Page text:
posted 10/6

Homework #5 [pdf] is due on Friday by 7pm.

posted10/5

The assignment for class 11 [pdf] focuses on binary stars and stellar masses (including trends that we find regarding the distribution of stellar masses and their correlation with other properties of stars).

Week 5

posted 10/1

We will have our first midterm on Tuesday night at 8pm in SC 158. It will be a completely open-book exam (students can use their notes, too).

posted 9/27

The assignment for classes 9 and 10 [pdf] focuses on measuring and characterizing the properties of stars. Note that it's a combined assignment for both days next week. There's a problem to hand in at the beginning of class on Thursday.

Week 4

From Thursday's class: color image of Barnard 68 and six-wavelength image montage of the same cloud.

Barnard 68

posted 9/25

The assignment for class 8 [pdf] wraps up radiation and matter. No new reading, but review.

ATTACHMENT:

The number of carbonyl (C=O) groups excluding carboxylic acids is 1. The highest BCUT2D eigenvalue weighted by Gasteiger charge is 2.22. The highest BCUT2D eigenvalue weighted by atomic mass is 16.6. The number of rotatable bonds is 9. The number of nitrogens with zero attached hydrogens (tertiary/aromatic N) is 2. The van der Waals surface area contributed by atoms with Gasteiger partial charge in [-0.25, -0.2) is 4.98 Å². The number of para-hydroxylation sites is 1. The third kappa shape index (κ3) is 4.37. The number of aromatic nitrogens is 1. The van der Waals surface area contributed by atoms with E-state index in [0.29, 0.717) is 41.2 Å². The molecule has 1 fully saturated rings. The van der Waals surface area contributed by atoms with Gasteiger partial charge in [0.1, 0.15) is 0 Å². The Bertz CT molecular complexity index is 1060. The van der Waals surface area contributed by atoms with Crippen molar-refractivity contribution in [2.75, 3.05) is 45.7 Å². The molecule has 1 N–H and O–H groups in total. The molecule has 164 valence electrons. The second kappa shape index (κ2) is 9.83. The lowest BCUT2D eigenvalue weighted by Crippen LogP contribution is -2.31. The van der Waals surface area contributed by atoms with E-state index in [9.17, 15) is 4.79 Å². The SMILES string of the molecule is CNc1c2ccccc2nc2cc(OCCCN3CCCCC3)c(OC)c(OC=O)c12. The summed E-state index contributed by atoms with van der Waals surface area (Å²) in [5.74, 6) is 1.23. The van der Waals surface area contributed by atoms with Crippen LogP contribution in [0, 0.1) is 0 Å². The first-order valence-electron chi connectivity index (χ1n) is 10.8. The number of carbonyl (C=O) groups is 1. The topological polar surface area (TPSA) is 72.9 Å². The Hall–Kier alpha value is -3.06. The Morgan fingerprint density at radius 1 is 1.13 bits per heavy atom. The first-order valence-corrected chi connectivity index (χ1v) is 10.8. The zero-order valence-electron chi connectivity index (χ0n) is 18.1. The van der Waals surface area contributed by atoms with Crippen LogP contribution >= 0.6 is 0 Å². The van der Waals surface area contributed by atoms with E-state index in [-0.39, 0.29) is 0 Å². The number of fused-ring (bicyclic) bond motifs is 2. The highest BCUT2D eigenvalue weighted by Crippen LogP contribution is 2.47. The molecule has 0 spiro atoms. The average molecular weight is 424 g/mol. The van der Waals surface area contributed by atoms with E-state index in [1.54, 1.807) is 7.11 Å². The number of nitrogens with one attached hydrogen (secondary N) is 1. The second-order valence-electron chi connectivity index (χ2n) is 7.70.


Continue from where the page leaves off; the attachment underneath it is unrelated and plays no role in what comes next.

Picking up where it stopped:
You can look over the images and problem solution from class:

solar spectrum

And the graphical solar spectrum as well as my solution to the spectral line depth and optical depth problem. And the periodic table as well as hand X-rays both negative and positive.

posted 9/24

The fourth homework [pdf] is available and due on Sunday evening. I hope to grade it and return it to you by the end of the next day so you can look it over prior to Tuesday night's exam.

Read over the short lab manual for lab 2 [pdf] before coming to lab on Tuesday night. You will also be relying heavily on two tutorials for using AIJ to reduce [pdf] and analyze [pdf] your data. Download them, too, though you don't have to read them in detail ahead of time.